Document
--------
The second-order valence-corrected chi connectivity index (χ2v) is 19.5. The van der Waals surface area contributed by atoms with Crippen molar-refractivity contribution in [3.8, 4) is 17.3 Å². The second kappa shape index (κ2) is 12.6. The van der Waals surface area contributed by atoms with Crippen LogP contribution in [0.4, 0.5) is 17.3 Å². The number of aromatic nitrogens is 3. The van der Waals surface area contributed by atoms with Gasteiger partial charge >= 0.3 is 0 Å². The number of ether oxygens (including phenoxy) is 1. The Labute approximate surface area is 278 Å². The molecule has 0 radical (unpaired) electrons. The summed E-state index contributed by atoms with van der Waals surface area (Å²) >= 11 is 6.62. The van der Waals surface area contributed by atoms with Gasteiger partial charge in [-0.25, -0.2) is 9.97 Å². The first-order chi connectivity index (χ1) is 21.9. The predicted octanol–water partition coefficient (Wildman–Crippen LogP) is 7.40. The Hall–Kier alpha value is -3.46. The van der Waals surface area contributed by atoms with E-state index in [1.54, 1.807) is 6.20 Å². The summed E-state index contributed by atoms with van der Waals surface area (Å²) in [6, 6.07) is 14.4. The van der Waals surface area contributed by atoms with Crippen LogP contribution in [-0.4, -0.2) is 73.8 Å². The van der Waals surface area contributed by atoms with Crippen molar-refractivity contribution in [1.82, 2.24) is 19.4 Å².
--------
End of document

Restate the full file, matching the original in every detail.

The second-order valence-corrected chi connectivity index (χ2v) is 19.5. The van der Waals surface area contributed by atoms with Crippen molar-refractivity contribution in [3.8, 4) is 17.3 Å². The second kappa shape index (κ2) is 12.6. The van der Waals surface area contributed by atoms with Crippen LogP contribution in [0.4, 0.5) is 17.3 Å². The number of aromatic nitrogens is 3. The van der Waals surface area contributed by atoms with Gasteiger partial charge >= 0.3 is 0 Å². The number of ether oxygens (including phenoxy) is 1. The Labute approximate surface area is 278 Å². The molecule has 0 radical (unpaired) electrons. The summed E-state index contributed by atoms with van der Waals surface area (Å²) >= 11 is 6.62. The van der Waals surface area contributed by atoms with Gasteiger partial charge in [-0.25, -0.2) is 9.97 Å². The first-order chi connectivity index (χ1) is 21.9. The predicted octanol–water partition coefficient (Wildman–Crippen LogP) is 7.40. The Hall–Kier alpha value is -3.46. The van der Waals surface area contributed by atoms with E-state index in [1.54, 1.807) is 6.20 Å². The summed E-state index contributed by atoms with van der Waals surface area (Å²) in [6, 6.07) is 14.4. The van der Waals surface area contributed by atoms with Crippen LogP contribution in [-0.4, -0.2) is 73.8 Å². The van der Waals surface area contributed by atoms with Crippen molar-refractivity contribution in [1.82, 2.24) is 19.4 Å².